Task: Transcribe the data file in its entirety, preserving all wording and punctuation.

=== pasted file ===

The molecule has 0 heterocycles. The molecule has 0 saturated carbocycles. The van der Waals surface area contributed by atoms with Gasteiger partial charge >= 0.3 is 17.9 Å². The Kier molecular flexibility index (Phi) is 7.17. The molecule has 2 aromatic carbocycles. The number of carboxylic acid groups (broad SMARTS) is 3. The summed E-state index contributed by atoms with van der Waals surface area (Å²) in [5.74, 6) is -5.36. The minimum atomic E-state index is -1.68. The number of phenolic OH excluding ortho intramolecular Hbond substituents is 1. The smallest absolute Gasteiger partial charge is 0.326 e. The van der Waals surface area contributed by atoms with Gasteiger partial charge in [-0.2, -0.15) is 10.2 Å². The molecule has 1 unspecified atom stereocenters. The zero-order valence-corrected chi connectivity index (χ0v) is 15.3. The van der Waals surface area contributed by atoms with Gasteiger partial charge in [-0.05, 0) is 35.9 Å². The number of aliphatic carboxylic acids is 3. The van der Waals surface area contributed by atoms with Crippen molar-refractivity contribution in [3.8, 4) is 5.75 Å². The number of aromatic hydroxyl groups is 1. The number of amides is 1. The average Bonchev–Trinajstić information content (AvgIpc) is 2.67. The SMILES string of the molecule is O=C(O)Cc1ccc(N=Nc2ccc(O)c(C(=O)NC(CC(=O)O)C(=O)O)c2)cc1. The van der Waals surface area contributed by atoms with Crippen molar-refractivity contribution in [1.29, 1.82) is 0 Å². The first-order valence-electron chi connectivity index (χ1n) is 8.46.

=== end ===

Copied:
The molecule has 0 heterocycles. The molecule has 0 saturated carbocycles. The van der Waals surface area contributed by atoms with Gasteiger partial charge >= 0.3 is 17.9 Å². The Kier molecular flexibility index (Phi) is 7.17. The molecule has 2 aromatic carbocycles. The number of carboxylic acid groups (broad SMARTS) is 3. The summed E-state index contributed by atoms with van der Waals surface area (Å²) in [5.74, 6) is -5.36. The minimum atomic E-state index is -1.68. The number of phenolic OH excluding ortho intramolecular Hbond substituents is 1. The smallest absolute Gasteiger partial charge is 0.326 e. The van der Waals surface area contributed by atoms with Gasteiger partial charge in [-0.2, -0.15) is 10.2 Å². The molecule has 1 unspecified atom stereocenters. The zero-order valence-corrected chi connectivity index (χ0v) is 15.3. The van der Waals surface area contributed by atoms with Gasteiger partial charge in [-0.05, 0) is 35.9 Å². The number of aliphatic carboxylic acids is 3. The van der Waals surface area contributed by atoms with Crippen molar-refractivity contribution in [3.8, 4) is 5.75 Å². The number of aromatic hydroxyl groups is 1. The number of amides is 1. The average Bonchev–Trinajstić information content (AvgIpc) is 2.67. The SMILES string of the molecule is O=C(O)Cc1ccc(N=Nc2ccc(O)c(C(=O)NC(CC(=O)O)C(=O)O)c2)cc1. The van der Waals surface area contributed by atoms with Crippen molar-refractivity contribution in [1.29, 1.82) is 0 Å². The first-order valence-electron chi connectivity index (χ1n) is 8.46.